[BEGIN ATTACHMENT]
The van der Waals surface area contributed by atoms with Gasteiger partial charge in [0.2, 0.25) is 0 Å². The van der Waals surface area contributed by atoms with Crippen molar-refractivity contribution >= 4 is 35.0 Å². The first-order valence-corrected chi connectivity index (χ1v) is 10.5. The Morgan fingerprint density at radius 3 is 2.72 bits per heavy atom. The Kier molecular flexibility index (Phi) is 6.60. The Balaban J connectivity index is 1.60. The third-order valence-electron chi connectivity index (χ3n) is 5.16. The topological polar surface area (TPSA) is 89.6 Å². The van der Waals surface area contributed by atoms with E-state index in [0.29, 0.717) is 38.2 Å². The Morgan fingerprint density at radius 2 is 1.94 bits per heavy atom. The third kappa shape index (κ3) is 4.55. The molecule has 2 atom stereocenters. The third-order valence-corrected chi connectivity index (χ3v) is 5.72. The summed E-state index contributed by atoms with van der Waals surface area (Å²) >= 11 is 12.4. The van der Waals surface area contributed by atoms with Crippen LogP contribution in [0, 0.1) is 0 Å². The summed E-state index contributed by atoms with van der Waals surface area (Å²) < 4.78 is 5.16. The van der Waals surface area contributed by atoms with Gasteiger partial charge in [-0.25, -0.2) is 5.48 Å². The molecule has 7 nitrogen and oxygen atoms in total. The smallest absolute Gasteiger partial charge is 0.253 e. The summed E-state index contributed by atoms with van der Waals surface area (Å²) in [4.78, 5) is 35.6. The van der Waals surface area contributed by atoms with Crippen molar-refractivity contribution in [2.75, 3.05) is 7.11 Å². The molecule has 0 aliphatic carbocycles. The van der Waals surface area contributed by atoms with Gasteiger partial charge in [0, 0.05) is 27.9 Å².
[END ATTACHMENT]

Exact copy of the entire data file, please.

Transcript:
The van der Waals surface area contributed by atoms with Gasteiger partial charge in [0.2, 0.25) is 0 Å². The van der Waals surface area contributed by atoms with Crippen molar-refractivity contribution >= 4 is 35.0 Å². The first-order valence-corrected chi connectivity index (χ1v) is 10.5. The Morgan fingerprint density at radius 3 is 2.72 bits per heavy atom. The Kier molecular flexibility index (Phi) is 6.60. The Balaban J connectivity index is 1.60. The third-order valence-electron chi connectivity index (χ3n) is 5.16. The topological polar surface area (TPSA) is 89.6 Å². The van der Waals surface area contributed by atoms with E-state index in [0.29, 0.717) is 38.2 Å². The Morgan fingerprint density at radius 2 is 1.94 bits per heavy atom. The third kappa shape index (κ3) is 4.55. The molecule has 2 atom stereocenters. The third-order valence-corrected chi connectivity index (χ3v) is 5.72. The summed E-state index contributed by atoms with van der Waals surface area (Å²) >= 11 is 12.4. The van der Waals surface area contributed by atoms with Crippen LogP contribution in [0, 0.1) is 0 Å². The summed E-state index contributed by atoms with van der Waals surface area (Å²) < 4.78 is 5.16. The van der Waals surface area contributed by atoms with Gasteiger partial charge in [-0.25, -0.2) is 5.48 Å². The molecule has 7 nitrogen and oxygen atoms in total. The smallest absolute Gasteiger partial charge is 0.253 e. The summed E-state index contributed by atoms with van der Waals surface area (Å²) in [4.78, 5) is 35.6. The van der Waals surface area contributed by atoms with Crippen molar-refractivity contribution in [2.75, 3.05) is 7.11 Å². The molecule has 0 aliphatic carbocycles. The van der Waals surface area contributed by atoms with Gasteiger partial charge in [0, 0.05) is 27.9 Å².